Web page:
photo and story by Patrick Runge
Nebraska football fans know that the quarterback is the most important part of an offense, so the teams with the best quarterbacks will be the hardest to beat. Next season, Nebraska will face a number of talented signal-callers as new head coach Mike Riley learns the ropes of his position.
Here are the five quarterbacks Nebraska is likely to have the most trouble with next season.
All stats courtesy of cfbstats.com.
No. 5: Mitch Leidner, Minnesota
It seems odd to think of a quarterback from the offensively-challenged Gophers to make this list. But Leidner led Minnesota into Lincoln last year and beat Nebraska, so NU fans should think twice before dismissing his ability.
Leidner’s statistics aren’t jaw-dropping (51.5 percent completion rate, 11/8 touchdown-to-interception ratio in 2014). But in Jerry Kill’s smash-mouth offense the quarterback does not need to be the primary weapon. Instead, the quarterback merely directs the offense and makes plays when necessary.
Which is exactly what Leidner did last year against Nebraska, going 8-of-17 for 135 yards through the air, and carrying the ball 22 times for 111 yards on the ground. If Leidner is able to match those numbers against Nebraska this year, NU will struggle to avoid a third straight defeat.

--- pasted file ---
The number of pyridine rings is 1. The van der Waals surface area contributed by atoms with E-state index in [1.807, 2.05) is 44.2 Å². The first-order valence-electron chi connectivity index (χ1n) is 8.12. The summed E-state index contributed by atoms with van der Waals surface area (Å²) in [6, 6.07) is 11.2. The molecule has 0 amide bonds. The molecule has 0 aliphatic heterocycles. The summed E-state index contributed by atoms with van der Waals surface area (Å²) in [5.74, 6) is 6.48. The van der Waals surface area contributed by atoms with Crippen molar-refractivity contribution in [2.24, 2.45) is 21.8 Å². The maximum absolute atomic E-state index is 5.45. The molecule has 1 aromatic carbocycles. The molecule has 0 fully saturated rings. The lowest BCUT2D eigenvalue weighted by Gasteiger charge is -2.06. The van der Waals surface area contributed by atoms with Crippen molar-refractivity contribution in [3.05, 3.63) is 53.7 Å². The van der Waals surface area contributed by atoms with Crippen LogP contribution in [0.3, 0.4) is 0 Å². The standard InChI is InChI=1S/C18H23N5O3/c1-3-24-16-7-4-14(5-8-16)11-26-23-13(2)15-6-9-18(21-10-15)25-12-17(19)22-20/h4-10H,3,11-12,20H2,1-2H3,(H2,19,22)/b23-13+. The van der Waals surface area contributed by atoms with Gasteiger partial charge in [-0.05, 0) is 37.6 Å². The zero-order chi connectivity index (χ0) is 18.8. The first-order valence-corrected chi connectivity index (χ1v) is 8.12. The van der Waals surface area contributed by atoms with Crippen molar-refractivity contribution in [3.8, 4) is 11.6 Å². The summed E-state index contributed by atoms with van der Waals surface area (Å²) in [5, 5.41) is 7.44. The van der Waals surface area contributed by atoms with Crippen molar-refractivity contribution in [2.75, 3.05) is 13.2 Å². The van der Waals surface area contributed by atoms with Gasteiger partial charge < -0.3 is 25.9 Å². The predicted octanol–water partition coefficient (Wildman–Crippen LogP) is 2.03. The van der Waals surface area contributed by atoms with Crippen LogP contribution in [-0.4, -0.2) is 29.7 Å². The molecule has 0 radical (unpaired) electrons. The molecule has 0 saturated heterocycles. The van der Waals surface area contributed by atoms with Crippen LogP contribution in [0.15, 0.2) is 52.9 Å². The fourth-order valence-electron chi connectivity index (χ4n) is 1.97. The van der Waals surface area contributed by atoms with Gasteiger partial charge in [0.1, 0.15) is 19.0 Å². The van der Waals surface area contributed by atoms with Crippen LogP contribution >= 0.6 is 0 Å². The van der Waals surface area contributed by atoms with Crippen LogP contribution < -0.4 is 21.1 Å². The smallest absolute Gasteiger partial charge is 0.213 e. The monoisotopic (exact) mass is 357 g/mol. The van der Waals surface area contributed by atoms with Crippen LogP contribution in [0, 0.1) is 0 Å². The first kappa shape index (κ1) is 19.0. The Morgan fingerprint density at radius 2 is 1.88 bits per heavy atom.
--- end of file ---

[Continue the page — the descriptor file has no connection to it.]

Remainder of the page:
No. 4: Wes Lunt, Illinois
Injuries derailed Lunt’s 2014 season at Illinois after transferring from Oklahoma State. Even in the eight games he played last year, though, Lunt amassed a 63.5 percent completion rate and a 14/3 touchdown-to-interception ratio. Those numbers are enough to make any defensive coordinator nervous.
Although Illinois’ weapons are certainly limited, a healthy Lunt will be able to get the best out of them, and provide a challenge for Nebraska’s new-look defense.
No. 3: Taysom Hill, BYU
Much like Illinois’ Lunt, injuries robbed Hill of what could have been a darkhorse Heisman candidacy last year. Hill’s primary threat is with his legs, having rushed for 463 yards on 86 carries and scoring 8 touchdowns in only seven games last year.
But Hill is also effective as a passer, with a 66.7 completion rate and a 7/3 touchdown-to-interception ratio. Hill’s dual-threat skill set represents a huge challenge for opposing defenses, and the fact that he is the first quarterback Nebraska will face under Riley’s leadership makes him all the more dangerous.
No. 2: Brad Kaaya, Miami
It’s not like Kaaya had a bad game against Nebraska last year. As a true freshman in a hostile atmosphere, Kaaya went 28-of-42 for 359 yards passing and three touchdowns. But he also threw two interceptions, and that in combination with Miami’s inability to stop Ameer Abdullah helped Nebraska to a ten-point victory.
But in 2015, the game will be in Miami. Abdullah will not be wearing scarlet and cream, and Nebraska will be taking its first road trip under Riley. Kaaya will have a full year of experience under his belt, while Nebraska will be in only the third game learning a new defensive scheme. And Miami will be looking for payback after a chippy game in Lincoln last year.
No. 1: Connor Cook, Michigan State
Cook probably doesn’t get the respect he deserves. He’s not flashy or gaudy, and Michigan State is much more known for its defense than its offense.
But NFL scouts have their eyes on Cook. CBS Sports has Cook as the no. 1 quarterback prospect for 2016, and Walter Football projects Cook as the no. 6 overall pick in next year’s NFL Draft.
Between those lofty projections, and the salty defense he will have protecting him, Cook will provide Nebraska with the sternest challenge as a signal-caller in 2015.